Emergency pandemic benefits extended until fall

The suite of emergency benefits unleashed last year at the onset of the pandemic proved to be lifelines for people who suddenly lost their jobs or had their pay and hours slashed because of widespread physical-distancing measures. With more contagious variants of COVID-19 driving more hospitalization and intensive care unit admissions this spring, the federal government proposes to spend a combined $12.1 billion to extend the Canada Emergency Wage Subsidy and Canada Emergency Rent Subsidy and Lockdown Support, before starting to wind it down as of July 4, and phase it out by September 25.

“We have to finish the fight against COVID, and that costs a lot of money,” Freeland told reporters Monday. “Extending these income and business support programs is absolutely essential. And it is expensive.”

On the recovery theme, the federal government also proposes a new initiative, called the Canada Recovery Hiring Program, to help cushion increased payroll costs in hopes to spur hiring sprees for businesses experiencing “qualifying” declines in revenue compared to before the pandemic. If the budget passes a confidence vote, the program will be available between June 6 to November 20. No details were given for what constitutes as a “qualifying” decline.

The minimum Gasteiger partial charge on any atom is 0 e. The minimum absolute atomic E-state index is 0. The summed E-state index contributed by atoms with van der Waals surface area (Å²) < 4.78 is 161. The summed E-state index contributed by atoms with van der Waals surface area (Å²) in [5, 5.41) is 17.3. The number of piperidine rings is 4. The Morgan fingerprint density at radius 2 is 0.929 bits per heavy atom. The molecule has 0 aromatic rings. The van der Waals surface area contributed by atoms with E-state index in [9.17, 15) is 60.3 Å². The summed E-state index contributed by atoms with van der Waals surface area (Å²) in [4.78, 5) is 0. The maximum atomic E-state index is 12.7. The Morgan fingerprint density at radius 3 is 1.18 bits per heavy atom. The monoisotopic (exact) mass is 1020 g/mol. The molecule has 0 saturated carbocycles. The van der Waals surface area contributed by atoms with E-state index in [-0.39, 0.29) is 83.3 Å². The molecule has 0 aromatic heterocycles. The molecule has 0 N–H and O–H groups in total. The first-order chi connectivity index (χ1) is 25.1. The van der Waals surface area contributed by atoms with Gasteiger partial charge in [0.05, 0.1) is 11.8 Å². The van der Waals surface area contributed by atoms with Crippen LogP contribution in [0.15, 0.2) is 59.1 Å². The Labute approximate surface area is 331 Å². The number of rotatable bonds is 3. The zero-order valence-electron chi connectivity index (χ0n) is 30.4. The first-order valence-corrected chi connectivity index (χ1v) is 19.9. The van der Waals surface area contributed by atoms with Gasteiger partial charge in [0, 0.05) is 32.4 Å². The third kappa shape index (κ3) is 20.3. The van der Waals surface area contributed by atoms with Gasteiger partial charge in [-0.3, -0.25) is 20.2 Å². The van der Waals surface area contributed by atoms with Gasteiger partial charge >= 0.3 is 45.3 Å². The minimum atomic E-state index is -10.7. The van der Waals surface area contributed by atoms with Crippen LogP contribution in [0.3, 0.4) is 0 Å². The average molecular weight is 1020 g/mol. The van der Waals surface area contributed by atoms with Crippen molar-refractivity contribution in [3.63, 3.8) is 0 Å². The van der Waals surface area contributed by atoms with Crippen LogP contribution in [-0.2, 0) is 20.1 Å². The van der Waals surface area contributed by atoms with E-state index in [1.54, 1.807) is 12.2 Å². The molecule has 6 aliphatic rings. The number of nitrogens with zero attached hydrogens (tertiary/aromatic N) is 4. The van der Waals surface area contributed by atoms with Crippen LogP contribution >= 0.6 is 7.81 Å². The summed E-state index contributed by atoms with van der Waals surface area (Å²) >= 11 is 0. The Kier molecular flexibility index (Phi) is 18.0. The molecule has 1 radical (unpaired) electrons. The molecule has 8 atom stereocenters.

TLC for the EI system

The Canada Emergency Recovery Benefit (CERB) was launched quickly last year to help keep the employment insurance (EI) system from being overwhelmed by a flood of new applicants. Since CERB wrapped in the fall, its remaining recipients transferred to the EI system. More than 3.3 million candidates have since claimed EI benefits. The need to deploy an entirely new benefit to keep the existing EI system afloat underscores the urgency of improving the current EI system and increasing its capacity to process a sudden burst of millions of applicants applying for help in the wake of an emergency.

In its budget, the government proposes $3.9 billion over the next three years to make the EI process simpler and more accessible. Long-term reforms are also in the government’s purview, and $5 million has been earmarked for consultations to “examine systemic gaps exposed by COVID-19” and to review how the system can help self-employed, gig and seasonal workers.

Putting “she-cession” barriers behind “for good”

There were three mentions of “she-cession” in the federal budget, a term coined to describe the phenomena of women being disproportionately impacted by the COVID-19 recession than men. “The closure of schools and child care centres has exacerbated work-life balance challenges for women as they have overwhelmingly borne the burdens of unpaid care work,” the budget reads. “This has made it more difficult for some women to work full time, for some to work at all, and for many women it has worsened their mental health.” Government data suggests 16,000 women have left the labour force in the past year while men’s participation has climbed 91,000 during the course of the pandemic.